A couple of hundred pounds is probably more affordable for a club with a large turnover than for a small village shop co-operative, where every penny counts. So the new FSA fee structure will affect not only clubs, but a lot of smaller industrial and provident societies with very small turnovers. The FSA has expensive premises in one of the most expensive capitals in the world and has extremely well paid staff.
Mr. Love: The hon. Gentleman refers to the FSA, but surely it will argue that, because industrial and provident societies are more complex than companies and because there are not as many such societies as companies, we cannot make a direct comparison between the fees charged for the two groups. How do we respond to that criticism?
Mr. Purchase: Will the hon. Gentleman extend his thesis a little further and recognise that, although London is a relatively high-cost area, the FSA is also profligate? That forms most of the problem. If the FSA were to set itself up in the west midlandsin Birmingham or Wolverhamptonit would find that people work efficiently, effectively and economically. It would not be as profligate as it is in London. He may agree that there is a total disconnection between what happens in London where the high rollers pay whatever they want for whatever they want and other areas of the country where reality has to break out from time to time.
Mr. Chope: I agree with the hon. Gentleman, but I would not limit the areas to the ones that he specified. I would certainly include Christchurch, Ferndown and Verwood and other parts of Dorset. Ministers have referred to costs elsewhere, but the costs of employing people in Dorset are significantly lower than the costs of employing people in London. The wages and salaries that secretaries command in Christchurch, which is just under 100 miles from London, are significantly lower than the salaries that can be commanded in London. However, there is no reason to suppose that the efficiency of secretaries in Christchurch is any less than that of those in the City of London. In fact, I suspect that it is much higher, partly because they enjoy a much better quality of life.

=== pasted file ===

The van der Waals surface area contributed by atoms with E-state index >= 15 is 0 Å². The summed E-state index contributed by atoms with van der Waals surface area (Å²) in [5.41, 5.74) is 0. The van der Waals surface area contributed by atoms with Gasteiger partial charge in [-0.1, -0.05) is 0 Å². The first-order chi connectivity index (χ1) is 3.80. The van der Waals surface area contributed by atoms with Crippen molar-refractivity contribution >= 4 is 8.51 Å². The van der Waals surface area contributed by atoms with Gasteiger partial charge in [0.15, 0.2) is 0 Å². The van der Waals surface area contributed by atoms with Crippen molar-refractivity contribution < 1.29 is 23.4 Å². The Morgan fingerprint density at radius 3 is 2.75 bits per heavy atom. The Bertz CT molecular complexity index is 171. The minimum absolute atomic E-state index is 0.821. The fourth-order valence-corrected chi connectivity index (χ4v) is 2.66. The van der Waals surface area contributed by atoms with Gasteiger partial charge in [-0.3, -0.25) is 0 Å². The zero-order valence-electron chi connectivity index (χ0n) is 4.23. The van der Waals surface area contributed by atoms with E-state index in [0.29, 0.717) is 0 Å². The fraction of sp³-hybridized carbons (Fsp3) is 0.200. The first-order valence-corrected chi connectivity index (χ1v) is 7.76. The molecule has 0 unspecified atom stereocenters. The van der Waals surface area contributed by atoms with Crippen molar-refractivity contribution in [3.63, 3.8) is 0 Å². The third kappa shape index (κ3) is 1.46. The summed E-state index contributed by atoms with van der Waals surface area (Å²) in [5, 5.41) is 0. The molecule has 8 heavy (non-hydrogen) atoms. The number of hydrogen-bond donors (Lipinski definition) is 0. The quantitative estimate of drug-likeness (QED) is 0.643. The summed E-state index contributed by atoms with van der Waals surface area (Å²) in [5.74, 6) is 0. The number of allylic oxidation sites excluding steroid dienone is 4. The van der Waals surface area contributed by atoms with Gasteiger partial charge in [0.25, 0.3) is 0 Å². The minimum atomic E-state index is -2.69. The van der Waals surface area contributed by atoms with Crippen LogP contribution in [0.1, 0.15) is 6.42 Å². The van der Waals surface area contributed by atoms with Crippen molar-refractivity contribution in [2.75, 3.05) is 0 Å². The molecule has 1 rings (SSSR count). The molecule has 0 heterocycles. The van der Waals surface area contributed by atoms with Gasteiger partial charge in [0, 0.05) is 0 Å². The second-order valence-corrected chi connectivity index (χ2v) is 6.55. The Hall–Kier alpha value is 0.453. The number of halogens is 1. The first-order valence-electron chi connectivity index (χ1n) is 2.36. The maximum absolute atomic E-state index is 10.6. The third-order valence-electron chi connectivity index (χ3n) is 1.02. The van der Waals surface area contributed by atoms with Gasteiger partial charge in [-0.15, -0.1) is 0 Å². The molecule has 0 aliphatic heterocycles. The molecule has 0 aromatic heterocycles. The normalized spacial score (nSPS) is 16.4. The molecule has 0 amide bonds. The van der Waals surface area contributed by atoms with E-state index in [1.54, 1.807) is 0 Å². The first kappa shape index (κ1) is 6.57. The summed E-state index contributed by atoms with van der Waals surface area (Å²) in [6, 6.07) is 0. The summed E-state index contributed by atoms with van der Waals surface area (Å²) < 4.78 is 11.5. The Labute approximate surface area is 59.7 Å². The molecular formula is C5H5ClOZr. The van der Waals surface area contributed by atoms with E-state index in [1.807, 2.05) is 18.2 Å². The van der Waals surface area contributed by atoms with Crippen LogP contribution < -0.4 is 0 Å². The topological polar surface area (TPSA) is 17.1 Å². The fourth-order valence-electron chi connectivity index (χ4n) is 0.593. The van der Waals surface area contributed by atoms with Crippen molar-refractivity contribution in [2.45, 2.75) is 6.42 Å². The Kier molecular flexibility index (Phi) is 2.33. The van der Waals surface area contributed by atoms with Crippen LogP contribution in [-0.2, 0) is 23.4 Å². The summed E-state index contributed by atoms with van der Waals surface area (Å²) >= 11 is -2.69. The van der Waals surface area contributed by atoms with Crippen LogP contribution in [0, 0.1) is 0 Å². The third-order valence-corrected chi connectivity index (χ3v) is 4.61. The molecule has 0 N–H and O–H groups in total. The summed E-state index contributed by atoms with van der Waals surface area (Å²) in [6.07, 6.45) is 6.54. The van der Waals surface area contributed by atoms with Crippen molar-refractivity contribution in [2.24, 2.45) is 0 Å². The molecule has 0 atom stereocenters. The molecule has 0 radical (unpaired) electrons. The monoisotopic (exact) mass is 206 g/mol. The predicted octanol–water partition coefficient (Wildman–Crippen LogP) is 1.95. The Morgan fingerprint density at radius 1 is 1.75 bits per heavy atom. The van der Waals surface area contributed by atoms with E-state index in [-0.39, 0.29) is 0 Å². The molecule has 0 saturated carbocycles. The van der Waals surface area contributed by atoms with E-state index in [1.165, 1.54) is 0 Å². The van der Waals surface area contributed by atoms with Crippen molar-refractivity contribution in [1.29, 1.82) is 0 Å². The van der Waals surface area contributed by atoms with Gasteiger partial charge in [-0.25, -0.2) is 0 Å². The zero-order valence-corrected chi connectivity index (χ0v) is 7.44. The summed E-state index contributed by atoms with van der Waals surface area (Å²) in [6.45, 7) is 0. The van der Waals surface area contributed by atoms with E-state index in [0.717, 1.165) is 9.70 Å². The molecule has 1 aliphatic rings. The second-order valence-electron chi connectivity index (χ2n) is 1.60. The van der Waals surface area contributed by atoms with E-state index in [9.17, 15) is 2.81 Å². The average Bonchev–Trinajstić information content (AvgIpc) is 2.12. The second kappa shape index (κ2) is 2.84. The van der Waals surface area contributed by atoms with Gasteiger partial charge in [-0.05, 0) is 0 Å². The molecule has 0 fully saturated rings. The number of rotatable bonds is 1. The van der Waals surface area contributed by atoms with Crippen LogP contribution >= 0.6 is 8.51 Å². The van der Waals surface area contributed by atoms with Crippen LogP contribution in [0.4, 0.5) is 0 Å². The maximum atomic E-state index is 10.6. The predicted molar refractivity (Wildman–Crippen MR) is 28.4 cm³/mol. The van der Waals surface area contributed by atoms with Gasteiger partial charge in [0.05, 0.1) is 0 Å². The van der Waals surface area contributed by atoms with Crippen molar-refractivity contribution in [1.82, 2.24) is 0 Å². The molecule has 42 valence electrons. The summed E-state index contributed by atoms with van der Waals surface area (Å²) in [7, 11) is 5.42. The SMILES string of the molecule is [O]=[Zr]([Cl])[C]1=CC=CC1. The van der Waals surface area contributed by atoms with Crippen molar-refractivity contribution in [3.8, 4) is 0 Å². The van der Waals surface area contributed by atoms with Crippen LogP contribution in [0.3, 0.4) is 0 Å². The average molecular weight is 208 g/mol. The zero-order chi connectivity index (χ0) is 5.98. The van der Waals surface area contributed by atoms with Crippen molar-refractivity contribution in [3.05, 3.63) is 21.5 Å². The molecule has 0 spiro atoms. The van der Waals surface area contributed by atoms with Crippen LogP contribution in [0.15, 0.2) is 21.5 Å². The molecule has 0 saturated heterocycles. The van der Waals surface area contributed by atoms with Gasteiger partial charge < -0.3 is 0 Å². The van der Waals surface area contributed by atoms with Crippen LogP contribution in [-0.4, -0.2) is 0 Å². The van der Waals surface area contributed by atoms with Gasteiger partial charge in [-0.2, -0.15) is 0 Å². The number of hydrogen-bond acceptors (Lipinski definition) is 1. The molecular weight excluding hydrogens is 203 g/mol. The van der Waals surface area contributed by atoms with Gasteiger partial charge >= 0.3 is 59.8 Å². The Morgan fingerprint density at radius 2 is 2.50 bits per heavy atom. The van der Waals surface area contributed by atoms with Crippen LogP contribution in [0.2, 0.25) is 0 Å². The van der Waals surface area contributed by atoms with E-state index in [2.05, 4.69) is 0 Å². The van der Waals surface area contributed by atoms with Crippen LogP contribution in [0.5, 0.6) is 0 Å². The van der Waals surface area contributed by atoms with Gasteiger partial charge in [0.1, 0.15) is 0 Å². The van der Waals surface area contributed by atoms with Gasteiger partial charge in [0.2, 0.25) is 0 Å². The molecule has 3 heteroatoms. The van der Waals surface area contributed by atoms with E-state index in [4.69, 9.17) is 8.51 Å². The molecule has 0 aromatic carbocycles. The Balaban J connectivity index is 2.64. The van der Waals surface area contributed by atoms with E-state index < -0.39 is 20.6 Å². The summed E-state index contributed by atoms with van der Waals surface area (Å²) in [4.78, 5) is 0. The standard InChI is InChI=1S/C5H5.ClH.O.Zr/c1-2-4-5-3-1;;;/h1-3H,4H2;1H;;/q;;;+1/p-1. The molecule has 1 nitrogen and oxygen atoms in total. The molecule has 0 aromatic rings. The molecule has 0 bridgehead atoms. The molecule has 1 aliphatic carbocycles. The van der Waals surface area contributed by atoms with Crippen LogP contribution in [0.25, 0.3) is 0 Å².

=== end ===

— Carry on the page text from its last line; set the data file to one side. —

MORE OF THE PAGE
Mr. John Butterfill (Bournemouth, West): Does my hon. Friend agree that, just as there is great variety in the type of societies that are the subject of the Bill, there is much greater variety in the type of company? Small companies that perform local community functions can be set up as limited companies and the range extends through to medium-sized companies and huge corporations. Complexity is not an issue. There is much greater variation between types of company than there can possibly be between the societies that are the subject of the Bill.
Mr. Chope: My hon. Friend makes an excellent point. We are talking about the simple process of registration. It costs the same to register a child irrespective of the complications of the parentage, and it should cost the same to register a company or an industrial and provident society. It is a straightforward issue of equity and getting control over the costs of the regulatory authorities.
The FSA has deployed the argument that, under the previous regime, the Registrar of Friendly Societies received a cross-subsidy from the Treasury. If that is so, one of the consequences of the new clause is that it would allow the FSA to put a good case to the Treasury if it had one. However, I am sceptical about the need for the FSA to be subsidised beyond the income that it would receive if it charged a fee for registration in line with the fee for the renewal of company registration. That is why I am an enthusiastic supporter of the new clause moved by my right hon. Friend the Member for East Yorkshire (Mr.
I hope that the Paymaster General and, more importantly, the House will accept the new clause. It would provide reassurance to all the small clubs and societies that feel insecure because of the threat of increased burdens and costs of regulation.